Just because it's a documentary, and its goals might be slightly loftier or more intellectual than a traditional narrative film, doesn't mean it's any good. '180 Degrees South: Conquerors of the Useless' (groan) is proof positive of this.
The film starts out intriguingly enough: Yvon Chouinard and Doug Tompkins were once counter-culture explorers. Together, during the 1960s, they set off on adventures around the world, and the one that left the most severe impression on both of them was a trek to Patagonia.
"Oh wow!" I thought. "This is going to be like a real-life 'Up,' with these two old timers going back to Patagonia to explore this mountain, accompanied by a scrappy youngster, Jeff Johnson." But then the movie proper starts and you realize Jeff Johnson is a world class "dirtbag" (to use the phrasing of the old times in the movie), who is more or less a drifter, working odd jobs here and there to get cash, which, in turn, further fuels his wanderlust. He likes to climb stuff, surf stuff, and make quasi-philosophical, introspective notes about the nature of life and conquest of civilizations that would seem unsophisticated to a high school civics student.
Anyway, Jeff sets out to go to Patagonia, because, apparently, he doesn't have a job. (Seriously, every time the caption came up on the screen that read "50 Days" or "113 Days" or something like that, I kept thinking, "Has he checked in with anyone?" But maybe I'm just a huge square.) He talks a lot about the "experience" and "adventure" and, after the boat he is traveling on gets more or less shipwrecked on Easter Island (because the mast snapped while on his watch), he meets a pretty native girl, thinks about the destructive nature of society, and quotes Aldous Huxley. Poorly.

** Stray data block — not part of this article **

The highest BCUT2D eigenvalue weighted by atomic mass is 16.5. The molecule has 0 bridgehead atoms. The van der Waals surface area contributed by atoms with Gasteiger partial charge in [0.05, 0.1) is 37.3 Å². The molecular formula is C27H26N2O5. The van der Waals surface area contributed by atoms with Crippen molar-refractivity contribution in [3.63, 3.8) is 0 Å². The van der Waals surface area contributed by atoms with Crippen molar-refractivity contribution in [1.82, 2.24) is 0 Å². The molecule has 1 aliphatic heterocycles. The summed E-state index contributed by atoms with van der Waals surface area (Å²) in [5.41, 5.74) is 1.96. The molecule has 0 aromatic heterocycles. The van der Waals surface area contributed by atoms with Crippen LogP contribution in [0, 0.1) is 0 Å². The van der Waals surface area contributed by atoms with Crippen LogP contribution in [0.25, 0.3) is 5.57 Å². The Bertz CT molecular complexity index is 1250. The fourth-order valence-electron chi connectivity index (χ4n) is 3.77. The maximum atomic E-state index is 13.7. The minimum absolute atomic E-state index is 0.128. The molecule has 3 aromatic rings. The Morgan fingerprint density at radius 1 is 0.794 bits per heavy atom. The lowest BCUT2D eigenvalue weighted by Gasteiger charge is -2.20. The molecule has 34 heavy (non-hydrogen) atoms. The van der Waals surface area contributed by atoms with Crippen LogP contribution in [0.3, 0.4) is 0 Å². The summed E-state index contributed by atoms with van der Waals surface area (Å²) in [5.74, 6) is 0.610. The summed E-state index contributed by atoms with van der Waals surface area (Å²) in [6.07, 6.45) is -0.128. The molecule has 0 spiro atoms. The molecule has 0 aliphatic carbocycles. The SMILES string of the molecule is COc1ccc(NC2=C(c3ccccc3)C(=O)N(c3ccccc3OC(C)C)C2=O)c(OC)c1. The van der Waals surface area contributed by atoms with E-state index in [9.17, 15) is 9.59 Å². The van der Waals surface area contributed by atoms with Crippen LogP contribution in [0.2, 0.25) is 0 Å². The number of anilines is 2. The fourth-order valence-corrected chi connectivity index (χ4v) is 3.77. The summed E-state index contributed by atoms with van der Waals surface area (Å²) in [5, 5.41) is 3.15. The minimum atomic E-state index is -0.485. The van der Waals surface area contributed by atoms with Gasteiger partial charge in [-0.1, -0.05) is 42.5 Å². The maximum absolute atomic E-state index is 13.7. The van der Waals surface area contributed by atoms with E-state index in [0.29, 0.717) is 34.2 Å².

There are only so many lovingly photographed sequences of rock climbing and surfing that one man can take, especially when the "narrative" of this documentary is so flimsy. Yes, Jeff seems to be a very nice guy, and someone obviously felt he would be a compelling subject for a documentary. But he's also kind of a dumb-ass, with his reductive reasoning and hippie dippie free love nonsense getting in the way of any actual sense of adventure. He should shut up and enjoy the ride, or something, instead of taking time out to talk about the dangerous influx of pulp mills in Chile.
Yes, I'm serious.
It's like the filmmakers saw the success of 'An Inconvenient Truth' and 'Endless Summer' and decided to create some ambitious, muddled mash-up, combining exhilarating, naturalistic footage of adventure with finger-wagging education. Their approach was undoubtedly thought of as "enlightened." You will probably think it is more "boring" and "dreadful."
And what about those two old guys that Jeff shacks up with to scale Patagonia? Well, they are now old white men who run multimillion-dollar corporations (Patagonia and North Face, respectively) and probably contribute to all those social and environmental woes (no, I don't care about how much non-profit work they do) Jeff bemoans so often, sometimes while skateboarding through an urban Chilean town.
The dangers of the mountain (and these are not inconsiderable, once they get there and realize they may be in way over their heads) pale in comparison with having to listen to this guy talk.